Nobody needs to tell me, but I know when Mother’s Day is approaching. I usually have an Instagram-worthy caption that will accompany the flattering photo I post of my mother when she was a jeune fille, a young lass, before I destroyed her mental health with the kind of girls I bring home (sorry mom). Sometimes, I call up my brothers and we do something good for her. Did I say sometimes? I mean all the time. Or I can just speak her love language, M-Pesa. But she also speaks fluent cash, and I hear she has just downloaded Duolingo because she is learning cryptocurrency.

Father’s Day, on the other hand, has never been on my mental calendar. It usually hits me like the finance bill, the way she must have felt when questions were asked to that clueless nominated senator who is just happy to be in parliament. Fathers are taciturn things. You can work with people with mummy issues, but if you meet a wo/man with daddy issues, their sense of inadequacy is crippling. You have to issue disclaimers: “Yes, Emily. I am just going to buy milk; I am not leaving you.”  This is why therapy chaise lounges are filled with stories of, “The last time I saw my dad…” I digress.

A father feels like an appendage, something you can do without. I am here to tell you, that you cannot. Male role models are vital to balancing the masculine against the feminine, the society’s thyroid gland. It’s that thing whose presence is made much larger by its absence, it’s our whole country, which you never think of until it’s gone, which you never love until you’re no longer there.

This Father’s Day I am thinking quite a bit about my father, and the lessons I have gleaned from him. And especially now that I too am thinking about becoming a father. It is time, someone’s daughter told me. I think she fears I may end up finishing all the engineers, climate activists and doctors and just be left with brokers, forex traders, and DJs. Does the world really need more DJs?

We don’t talk much with my father. Not out of spite. It’s just who we are, shy men. I pretend not to be seen. He pretends not to see me. My father is getting old now. He has white hair. My friend Ken also has white hair and he is 31, but that is just because of dealing with Gen Zs, I tell him. Never attribute to malice what can be attributed to incompetence. When I call him—my father, not Ken—I think that just the other day, he was a young man at the apogee of his youth. Now his hospital visits have become frequent, his runway much shorter, his eyesight failing, which is not such a bad thing when I eventually bring a baddie home he won’t approve. “You don’t see her like I do,” will be my line.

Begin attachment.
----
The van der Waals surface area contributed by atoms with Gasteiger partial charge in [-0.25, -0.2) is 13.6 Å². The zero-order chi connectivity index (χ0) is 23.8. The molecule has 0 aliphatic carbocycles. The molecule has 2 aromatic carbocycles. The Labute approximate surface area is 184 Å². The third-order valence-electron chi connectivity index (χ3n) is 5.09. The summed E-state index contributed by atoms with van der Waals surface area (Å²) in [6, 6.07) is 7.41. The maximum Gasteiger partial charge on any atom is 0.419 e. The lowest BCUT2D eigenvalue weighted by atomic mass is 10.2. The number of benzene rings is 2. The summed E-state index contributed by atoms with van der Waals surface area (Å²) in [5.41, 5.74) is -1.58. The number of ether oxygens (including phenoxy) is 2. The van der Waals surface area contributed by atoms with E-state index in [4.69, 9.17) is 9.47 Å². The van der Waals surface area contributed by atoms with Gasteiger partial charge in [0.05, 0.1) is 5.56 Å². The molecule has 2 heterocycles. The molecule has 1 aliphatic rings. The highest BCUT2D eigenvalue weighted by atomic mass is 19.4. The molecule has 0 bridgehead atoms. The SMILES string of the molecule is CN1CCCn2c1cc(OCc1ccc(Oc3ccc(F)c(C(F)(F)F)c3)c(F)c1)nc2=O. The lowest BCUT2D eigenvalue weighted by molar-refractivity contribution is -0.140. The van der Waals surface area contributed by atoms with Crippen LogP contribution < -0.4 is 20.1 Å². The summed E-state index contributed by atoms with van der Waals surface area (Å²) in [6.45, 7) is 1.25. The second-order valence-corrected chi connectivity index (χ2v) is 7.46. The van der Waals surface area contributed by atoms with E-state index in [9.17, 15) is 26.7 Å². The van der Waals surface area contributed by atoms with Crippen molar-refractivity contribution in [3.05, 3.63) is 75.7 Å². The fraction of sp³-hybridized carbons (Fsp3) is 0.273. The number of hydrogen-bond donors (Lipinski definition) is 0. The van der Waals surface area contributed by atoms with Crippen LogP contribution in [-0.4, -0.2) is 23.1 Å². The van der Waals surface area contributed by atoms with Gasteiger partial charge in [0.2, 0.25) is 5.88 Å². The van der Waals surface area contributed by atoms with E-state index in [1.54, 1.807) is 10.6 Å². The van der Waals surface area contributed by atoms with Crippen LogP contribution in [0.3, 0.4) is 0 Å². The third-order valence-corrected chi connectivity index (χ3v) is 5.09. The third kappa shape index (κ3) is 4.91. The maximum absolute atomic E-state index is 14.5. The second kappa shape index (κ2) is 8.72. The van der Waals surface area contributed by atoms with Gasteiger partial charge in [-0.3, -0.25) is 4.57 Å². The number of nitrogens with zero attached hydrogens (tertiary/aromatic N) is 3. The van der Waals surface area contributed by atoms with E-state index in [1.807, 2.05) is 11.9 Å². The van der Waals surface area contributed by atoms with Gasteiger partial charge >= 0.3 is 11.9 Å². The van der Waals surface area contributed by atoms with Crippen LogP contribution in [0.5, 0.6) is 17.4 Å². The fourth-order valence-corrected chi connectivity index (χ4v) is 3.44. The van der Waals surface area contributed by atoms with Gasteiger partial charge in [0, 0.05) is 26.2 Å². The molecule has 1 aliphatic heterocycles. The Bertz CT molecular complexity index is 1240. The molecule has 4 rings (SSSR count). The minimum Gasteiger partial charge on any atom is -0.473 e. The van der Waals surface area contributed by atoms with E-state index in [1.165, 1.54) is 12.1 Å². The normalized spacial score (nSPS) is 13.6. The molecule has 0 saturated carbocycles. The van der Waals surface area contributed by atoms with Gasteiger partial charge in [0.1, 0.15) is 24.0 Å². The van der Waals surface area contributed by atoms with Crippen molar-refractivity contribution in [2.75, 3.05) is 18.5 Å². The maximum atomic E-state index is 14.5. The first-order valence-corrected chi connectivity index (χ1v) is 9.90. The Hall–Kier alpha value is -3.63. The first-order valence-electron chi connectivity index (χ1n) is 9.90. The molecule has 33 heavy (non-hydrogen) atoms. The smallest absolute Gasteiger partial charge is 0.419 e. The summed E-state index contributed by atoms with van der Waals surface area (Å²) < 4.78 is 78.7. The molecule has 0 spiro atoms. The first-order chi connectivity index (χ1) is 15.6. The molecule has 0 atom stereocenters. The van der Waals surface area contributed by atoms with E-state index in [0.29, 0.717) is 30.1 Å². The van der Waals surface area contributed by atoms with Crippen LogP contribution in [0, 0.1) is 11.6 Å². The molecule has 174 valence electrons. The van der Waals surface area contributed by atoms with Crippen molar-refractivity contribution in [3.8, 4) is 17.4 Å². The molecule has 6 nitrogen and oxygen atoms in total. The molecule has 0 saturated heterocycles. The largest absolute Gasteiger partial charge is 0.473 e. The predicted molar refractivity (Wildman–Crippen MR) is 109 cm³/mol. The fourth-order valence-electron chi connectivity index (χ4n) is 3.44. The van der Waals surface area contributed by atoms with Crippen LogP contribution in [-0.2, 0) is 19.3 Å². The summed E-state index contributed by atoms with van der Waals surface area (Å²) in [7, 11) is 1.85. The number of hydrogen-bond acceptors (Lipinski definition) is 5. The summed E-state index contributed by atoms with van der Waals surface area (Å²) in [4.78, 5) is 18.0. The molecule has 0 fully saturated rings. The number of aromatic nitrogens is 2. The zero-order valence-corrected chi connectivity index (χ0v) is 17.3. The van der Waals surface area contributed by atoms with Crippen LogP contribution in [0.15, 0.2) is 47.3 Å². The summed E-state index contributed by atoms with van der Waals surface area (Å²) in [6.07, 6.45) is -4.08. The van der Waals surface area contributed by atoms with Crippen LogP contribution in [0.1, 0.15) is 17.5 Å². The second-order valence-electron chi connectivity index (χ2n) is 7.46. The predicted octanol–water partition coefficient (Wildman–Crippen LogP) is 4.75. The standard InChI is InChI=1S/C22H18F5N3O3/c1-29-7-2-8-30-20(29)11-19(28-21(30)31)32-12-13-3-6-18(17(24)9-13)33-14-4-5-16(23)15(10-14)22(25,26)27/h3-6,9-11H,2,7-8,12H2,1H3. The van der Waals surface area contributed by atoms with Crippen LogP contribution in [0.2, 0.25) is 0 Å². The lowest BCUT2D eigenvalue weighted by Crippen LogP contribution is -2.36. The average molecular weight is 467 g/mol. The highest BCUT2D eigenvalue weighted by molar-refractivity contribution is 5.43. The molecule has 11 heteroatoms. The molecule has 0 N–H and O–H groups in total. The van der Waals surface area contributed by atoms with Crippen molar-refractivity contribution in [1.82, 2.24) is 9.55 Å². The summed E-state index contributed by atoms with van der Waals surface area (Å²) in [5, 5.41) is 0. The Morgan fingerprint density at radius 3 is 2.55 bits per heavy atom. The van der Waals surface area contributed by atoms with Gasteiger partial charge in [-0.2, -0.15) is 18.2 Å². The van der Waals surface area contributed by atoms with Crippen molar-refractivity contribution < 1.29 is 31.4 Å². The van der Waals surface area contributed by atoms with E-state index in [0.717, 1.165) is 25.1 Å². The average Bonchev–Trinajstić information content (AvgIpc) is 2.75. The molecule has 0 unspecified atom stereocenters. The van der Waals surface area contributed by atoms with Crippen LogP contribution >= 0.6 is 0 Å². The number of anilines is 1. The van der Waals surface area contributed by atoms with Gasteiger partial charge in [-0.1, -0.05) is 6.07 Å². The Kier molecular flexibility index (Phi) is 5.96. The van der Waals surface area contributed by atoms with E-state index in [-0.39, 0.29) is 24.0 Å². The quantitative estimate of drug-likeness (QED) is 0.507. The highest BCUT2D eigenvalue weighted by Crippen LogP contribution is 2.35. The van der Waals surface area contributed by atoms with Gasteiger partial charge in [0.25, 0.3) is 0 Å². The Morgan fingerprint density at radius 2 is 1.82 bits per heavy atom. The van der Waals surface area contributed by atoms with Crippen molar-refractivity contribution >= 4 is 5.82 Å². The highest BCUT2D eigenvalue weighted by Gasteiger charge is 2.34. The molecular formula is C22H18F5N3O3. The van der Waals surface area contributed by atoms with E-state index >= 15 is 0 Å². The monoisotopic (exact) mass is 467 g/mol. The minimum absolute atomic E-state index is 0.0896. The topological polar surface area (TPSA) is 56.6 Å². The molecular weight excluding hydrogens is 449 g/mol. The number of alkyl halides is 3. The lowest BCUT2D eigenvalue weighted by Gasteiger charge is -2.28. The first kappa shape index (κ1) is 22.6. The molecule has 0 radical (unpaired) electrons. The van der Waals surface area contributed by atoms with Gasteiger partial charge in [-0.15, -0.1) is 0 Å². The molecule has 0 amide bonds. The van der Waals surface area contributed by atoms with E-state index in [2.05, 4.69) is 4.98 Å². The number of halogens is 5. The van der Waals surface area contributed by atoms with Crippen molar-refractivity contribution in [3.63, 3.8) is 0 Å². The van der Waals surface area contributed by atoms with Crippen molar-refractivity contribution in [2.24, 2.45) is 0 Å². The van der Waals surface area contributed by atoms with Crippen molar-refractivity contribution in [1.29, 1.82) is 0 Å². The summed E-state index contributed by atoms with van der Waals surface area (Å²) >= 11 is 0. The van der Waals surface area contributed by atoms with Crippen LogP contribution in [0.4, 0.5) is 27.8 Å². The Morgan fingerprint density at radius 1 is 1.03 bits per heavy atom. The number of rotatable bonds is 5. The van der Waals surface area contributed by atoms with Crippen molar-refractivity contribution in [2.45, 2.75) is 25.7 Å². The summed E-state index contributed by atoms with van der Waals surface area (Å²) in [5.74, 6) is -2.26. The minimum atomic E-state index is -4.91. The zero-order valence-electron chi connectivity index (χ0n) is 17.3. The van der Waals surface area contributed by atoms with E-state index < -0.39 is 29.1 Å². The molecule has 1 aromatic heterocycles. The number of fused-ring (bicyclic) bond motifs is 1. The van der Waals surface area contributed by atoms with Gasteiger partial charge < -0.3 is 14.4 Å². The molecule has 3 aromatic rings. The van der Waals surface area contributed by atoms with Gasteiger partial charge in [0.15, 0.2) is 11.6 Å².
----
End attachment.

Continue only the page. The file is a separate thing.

I’ve been considering and worrying about fatherhood, about how you do it, how he did it. When I go through our photo album—yes, we still have photo albums—I see him stood there, with his half a dozen or so kids. A fun guy who knows what time it is and smells nice. A responsible man. Okay, maybe not—he got my younger brother 13 years after me. Argh! Spacing people! Spacing!

Fatherhood is not cool. But is important. It’s work. Because of the commitment and the obligation and the worry. She may be carrying your child but the expectant dad carries the weight of the world on his shoulders. There’s nothing cool, wannabe, or enviable about becoming a dad. It’s not like winning the premier league unbeaten. Or peeing in a straight line, uninterrupted.

When you are young, your father is your hero. Childhood’s greatest pleasure might be the illusion that our parents have some idea what they’re doing. But life’s needles and thorns prick you as a reminder that, of course, no one does. Parents fight, they quit their jobs, they move to the village, they take jobs they don’t like, they get another child 13 years after they had you. In other words, they are human.

But I am thankful that my father if he did not give us wings, at least did not cage us. It was fine to be what you wanted. As long as it’s not a DJ. What do we owe our parents? Do we owe them more than what they gave us? If we’ve given them a thousand chances to be better for us, do we give them one more? It’s not all global kumbaya and moments of shared humanity, of course. A core memory I have of him is when he gently exchanged words after someone had disrespected him. And by words, I mean blows. And by gently, I mean he beat them up. Go dad. He taught me that you cannot negotiate for your humanity, that sometimes you gotta fight when you are a man.

My father will never make prime time news, unless he becomes a DJ in Roysambu. He lives in the shadows, the working class who makes this woebegone nation work. He institutionalized his outsiderdom. He will never be recognized for making such a fine handsome son (me) although he should. He will, hopefully, not become a politician with friends who can “hire” him a jet. He won’t make headlines for breaking out, or breaking in. His story gets lost in the mire of absent fathers, because that is what sells. I compare him to Enoch, a humble man whose story is barely captured in the scriptures. We learn simply in Genesis 5:22 and 5:24 that “Enoch walked with God.”

So, like most among us, he remains unseen. He loves his wife. He showed up for his family. He set an example. He does his part in making sure this country does not produce more DJs. And he is present. He is a walking sermon. Maybe this is your father, too. Just an ordinary man. A few good men. But that’s okay. Because Enoch was an ordinary man too. But he had an extraordinary epitaph. Happy Father’s Day to all the men here. Because even if you are not a father, you’re still a son.

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